These works began with the gift of a small vial of blood. It was donated by a dear friend with terminal cancer, with the wish that I use it in my work.  Sadly just before I made the piece my friend died.

To reflect the preciousness of the gift, I have made labour-intensive, crafted pieces that employ the skills of both a master wood turner and a master gilder. The resulting images are a kind of reliquary, or a mandala, the wheel of a life. At first, the repeating gold fretwork evokes fine lace, until you see that the patterns are intricately built from syringes and pills, the invasive reality of the dying. At the centre of each is a carefully positioned inkblot of that irreplaceable blood.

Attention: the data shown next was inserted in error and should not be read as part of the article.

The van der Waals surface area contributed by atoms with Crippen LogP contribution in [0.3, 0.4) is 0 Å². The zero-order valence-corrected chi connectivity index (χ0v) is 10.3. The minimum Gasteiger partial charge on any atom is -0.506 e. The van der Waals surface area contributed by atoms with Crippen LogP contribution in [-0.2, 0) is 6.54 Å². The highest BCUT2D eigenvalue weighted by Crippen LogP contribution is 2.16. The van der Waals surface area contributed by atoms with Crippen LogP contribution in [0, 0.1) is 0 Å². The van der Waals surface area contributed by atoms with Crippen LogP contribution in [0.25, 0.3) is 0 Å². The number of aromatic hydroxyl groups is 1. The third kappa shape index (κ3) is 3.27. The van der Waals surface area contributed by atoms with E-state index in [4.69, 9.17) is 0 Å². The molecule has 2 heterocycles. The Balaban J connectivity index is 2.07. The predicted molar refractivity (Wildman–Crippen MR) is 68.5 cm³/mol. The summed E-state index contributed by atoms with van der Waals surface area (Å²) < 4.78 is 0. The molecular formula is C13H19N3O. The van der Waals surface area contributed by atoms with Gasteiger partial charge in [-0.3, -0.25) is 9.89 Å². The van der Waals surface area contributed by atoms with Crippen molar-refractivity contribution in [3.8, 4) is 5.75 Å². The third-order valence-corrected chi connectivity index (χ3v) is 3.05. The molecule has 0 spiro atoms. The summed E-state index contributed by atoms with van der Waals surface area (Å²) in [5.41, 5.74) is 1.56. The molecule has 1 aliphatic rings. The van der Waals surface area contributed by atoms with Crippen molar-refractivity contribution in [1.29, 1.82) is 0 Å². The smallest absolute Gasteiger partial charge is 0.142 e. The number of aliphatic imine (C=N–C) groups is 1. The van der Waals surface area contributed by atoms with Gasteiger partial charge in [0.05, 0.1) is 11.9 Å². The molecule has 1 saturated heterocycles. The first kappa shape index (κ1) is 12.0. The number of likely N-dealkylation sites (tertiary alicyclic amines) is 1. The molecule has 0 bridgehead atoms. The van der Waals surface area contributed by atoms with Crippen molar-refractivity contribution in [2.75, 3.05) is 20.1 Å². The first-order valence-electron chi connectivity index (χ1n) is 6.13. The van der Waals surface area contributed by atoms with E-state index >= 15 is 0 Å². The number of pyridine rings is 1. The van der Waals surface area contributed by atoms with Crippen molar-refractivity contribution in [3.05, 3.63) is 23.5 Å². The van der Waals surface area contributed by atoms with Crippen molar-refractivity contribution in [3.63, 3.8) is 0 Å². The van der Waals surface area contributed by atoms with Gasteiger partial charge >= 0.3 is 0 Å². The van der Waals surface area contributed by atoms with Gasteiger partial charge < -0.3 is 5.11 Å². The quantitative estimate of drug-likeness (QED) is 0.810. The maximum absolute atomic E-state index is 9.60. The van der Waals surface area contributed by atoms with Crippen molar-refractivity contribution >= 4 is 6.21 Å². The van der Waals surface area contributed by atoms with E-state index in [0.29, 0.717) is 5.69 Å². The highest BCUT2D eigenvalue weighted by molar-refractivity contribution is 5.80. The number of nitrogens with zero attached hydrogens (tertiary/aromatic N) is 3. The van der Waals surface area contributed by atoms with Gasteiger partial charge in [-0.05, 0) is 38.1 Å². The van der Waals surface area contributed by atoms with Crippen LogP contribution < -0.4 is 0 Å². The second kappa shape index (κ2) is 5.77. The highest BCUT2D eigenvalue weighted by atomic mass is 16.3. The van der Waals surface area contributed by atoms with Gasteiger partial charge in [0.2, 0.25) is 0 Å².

A celebration of one particular life, and the marking of an untimely death, the work nevertheless moves us to reflect upon our own mortality and how we might hope to be remembered.  It instills in us the possibility that in a secular age, art can still offer transcendence.  It speaks at once of our aliveness and our fragility.

Blood unites and divides us.  We can be blooded into adulthood – by menses or ritual – or cut down in bloodshed. The gift of blood can save lives, or it can transmit disease.  Even in death, blood retains something vital, as it does here.